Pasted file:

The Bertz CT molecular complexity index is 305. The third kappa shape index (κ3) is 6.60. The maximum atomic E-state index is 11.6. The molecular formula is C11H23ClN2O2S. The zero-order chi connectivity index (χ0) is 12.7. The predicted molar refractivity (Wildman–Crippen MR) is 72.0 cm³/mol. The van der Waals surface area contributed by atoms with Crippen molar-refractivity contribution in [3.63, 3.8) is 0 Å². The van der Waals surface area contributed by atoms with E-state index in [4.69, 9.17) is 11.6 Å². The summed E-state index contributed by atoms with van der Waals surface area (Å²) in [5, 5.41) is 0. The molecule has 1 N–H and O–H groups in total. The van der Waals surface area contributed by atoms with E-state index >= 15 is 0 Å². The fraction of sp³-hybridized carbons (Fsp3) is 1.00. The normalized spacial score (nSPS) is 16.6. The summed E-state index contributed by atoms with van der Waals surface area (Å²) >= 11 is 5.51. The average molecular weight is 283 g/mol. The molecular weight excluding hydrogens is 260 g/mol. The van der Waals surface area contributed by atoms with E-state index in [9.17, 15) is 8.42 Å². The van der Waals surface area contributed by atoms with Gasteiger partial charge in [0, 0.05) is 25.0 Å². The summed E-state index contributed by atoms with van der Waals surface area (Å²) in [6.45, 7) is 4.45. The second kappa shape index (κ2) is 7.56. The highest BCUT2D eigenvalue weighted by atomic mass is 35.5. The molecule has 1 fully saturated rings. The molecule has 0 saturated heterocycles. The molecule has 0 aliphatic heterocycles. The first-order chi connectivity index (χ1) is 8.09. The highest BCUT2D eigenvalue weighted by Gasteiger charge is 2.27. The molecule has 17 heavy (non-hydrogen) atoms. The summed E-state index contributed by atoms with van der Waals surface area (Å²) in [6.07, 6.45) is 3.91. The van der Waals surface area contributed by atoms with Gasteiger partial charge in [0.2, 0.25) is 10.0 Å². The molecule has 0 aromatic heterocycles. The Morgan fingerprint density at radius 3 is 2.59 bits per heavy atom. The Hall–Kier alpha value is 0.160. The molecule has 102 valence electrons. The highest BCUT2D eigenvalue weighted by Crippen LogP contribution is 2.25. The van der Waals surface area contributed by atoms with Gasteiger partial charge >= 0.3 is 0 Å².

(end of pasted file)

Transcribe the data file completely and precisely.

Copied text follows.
The Bertz CT molecular complexity index is 305. The third kappa shape index (κ3) is 6.60. The maximum atomic E-state index is 11.6. The molecular formula is C11H23ClN2O2S. The zero-order chi connectivity index (χ0) is 12.7. The predicted molar refractivity (Wildman–Crippen MR) is 72.0 cm³/mol. The van der Waals surface area contributed by atoms with Crippen molar-refractivity contribution in [3.63, 3.8) is 0 Å². The van der Waals surface area contributed by atoms with E-state index in [4.69, 9.17) is 11.6 Å². The summed E-state index contributed by atoms with van der Waals surface area (Å²) in [5, 5.41) is 0. The molecule has 1 N–H and O–H groups in total. The van der Waals surface area contributed by atoms with E-state index >= 15 is 0 Å². The fraction of sp³-hybridized carbons (Fsp3) is 1.00. The normalized spacial score (nSPS) is 16.6. The summed E-state index contributed by atoms with van der Waals surface area (Å²) >= 11 is 5.51. The average molecular weight is 283 g/mol. The molecular weight excluding hydrogens is 260 g/mol. The van der Waals surface area contributed by atoms with E-state index in [9.17, 15) is 8.42 Å². The van der Waals surface area contributed by atoms with Gasteiger partial charge in [0, 0.05) is 25.0 Å². The summed E-state index contributed by atoms with van der Waals surface area (Å²) in [6.45, 7) is 4.45. The second kappa shape index (κ2) is 7.56. The highest BCUT2D eigenvalue weighted by atomic mass is 35.5. The molecule has 1 fully saturated rings. The molecule has 0 saturated heterocycles. The molecule has 0 aliphatic heterocycles. The first-order chi connectivity index (χ1) is 8.09. The highest BCUT2D eigenvalue weighted by Gasteiger charge is 2.27. The molecule has 17 heavy (non-hydrogen) atoms. The summed E-state index contributed by atoms with van der Waals surface area (Å²) in [6.07, 6.45) is 3.91. The van der Waals surface area contributed by atoms with Gasteiger partial charge in [0.2, 0.25) is 10.0 Å². The molecule has 0 aromatic heterocycles. The Morgan fingerprint density at radius 3 is 2.59 bits per heavy atom. The Hall–Kier alpha value is 0.160. The molecule has 102 valence electrons. The highest BCUT2D eigenvalue weighted by Crippen LogP contribution is 2.25. The van der Waals surface area contributed by atoms with Gasteiger partial charge >= 0.3 is 0 Å².